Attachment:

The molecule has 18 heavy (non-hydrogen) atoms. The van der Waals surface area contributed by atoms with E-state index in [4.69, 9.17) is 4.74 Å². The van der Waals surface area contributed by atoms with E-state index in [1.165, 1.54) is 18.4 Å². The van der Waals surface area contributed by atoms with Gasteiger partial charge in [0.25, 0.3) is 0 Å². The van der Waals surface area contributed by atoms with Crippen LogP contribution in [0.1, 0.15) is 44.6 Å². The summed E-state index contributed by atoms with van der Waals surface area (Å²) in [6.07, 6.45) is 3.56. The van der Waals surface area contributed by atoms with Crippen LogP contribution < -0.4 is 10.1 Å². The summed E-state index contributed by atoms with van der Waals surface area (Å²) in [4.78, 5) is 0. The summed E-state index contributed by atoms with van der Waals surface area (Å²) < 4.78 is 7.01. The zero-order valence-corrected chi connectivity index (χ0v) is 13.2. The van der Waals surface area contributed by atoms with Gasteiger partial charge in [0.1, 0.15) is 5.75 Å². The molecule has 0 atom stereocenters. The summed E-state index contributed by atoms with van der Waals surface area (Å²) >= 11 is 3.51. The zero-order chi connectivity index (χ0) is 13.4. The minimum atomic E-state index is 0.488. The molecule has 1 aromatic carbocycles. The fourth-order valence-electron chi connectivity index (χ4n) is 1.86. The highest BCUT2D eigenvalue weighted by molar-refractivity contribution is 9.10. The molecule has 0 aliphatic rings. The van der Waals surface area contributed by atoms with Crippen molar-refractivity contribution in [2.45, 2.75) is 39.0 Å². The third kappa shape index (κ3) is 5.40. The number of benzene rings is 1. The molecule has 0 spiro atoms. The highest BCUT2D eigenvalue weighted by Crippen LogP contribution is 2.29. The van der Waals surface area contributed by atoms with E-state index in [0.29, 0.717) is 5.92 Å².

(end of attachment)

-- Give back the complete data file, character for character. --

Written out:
The molecule has 18 heavy (non-hydrogen) atoms. The van der Waals surface area contributed by atoms with E-state index in [4.69, 9.17) is 4.74 Å². The van der Waals surface area contributed by atoms with E-state index in [1.165, 1.54) is 18.4 Å². The van der Waals surface area contributed by atoms with Gasteiger partial charge in [0.25, 0.3) is 0 Å². The van der Waals surface area contributed by atoms with Crippen LogP contribution in [0.1, 0.15) is 44.6 Å². The summed E-state index contributed by atoms with van der Waals surface area (Å²) in [6.07, 6.45) is 3.56. The van der Waals surface area contributed by atoms with Crippen LogP contribution < -0.4 is 10.1 Å². The summed E-state index contributed by atoms with van der Waals surface area (Å²) in [4.78, 5) is 0. The summed E-state index contributed by atoms with van der Waals surface area (Å²) < 4.78 is 7.01. The zero-order valence-corrected chi connectivity index (χ0v) is 13.2. The van der Waals surface area contributed by atoms with Gasteiger partial charge in [0.1, 0.15) is 5.75 Å². The molecule has 0 atom stereocenters. The summed E-state index contributed by atoms with van der Waals surface area (Å²) >= 11 is 3.51. The zero-order chi connectivity index (χ0) is 13.4. The minimum atomic E-state index is 0.488. The molecule has 1 aromatic carbocycles. The fourth-order valence-electron chi connectivity index (χ4n) is 1.86. The highest BCUT2D eigenvalue weighted by molar-refractivity contribution is 9.10. The molecule has 0 aliphatic rings. The van der Waals surface area contributed by atoms with Crippen molar-refractivity contribution in [2.45, 2.75) is 39.0 Å². The third kappa shape index (κ3) is 5.40. The number of benzene rings is 1. The molecule has 0 spiro atoms. The highest BCUT2D eigenvalue weighted by Crippen LogP contribution is 2.29. The van der Waals surface area contributed by atoms with E-state index in [0.29, 0.717) is 5.92 Å².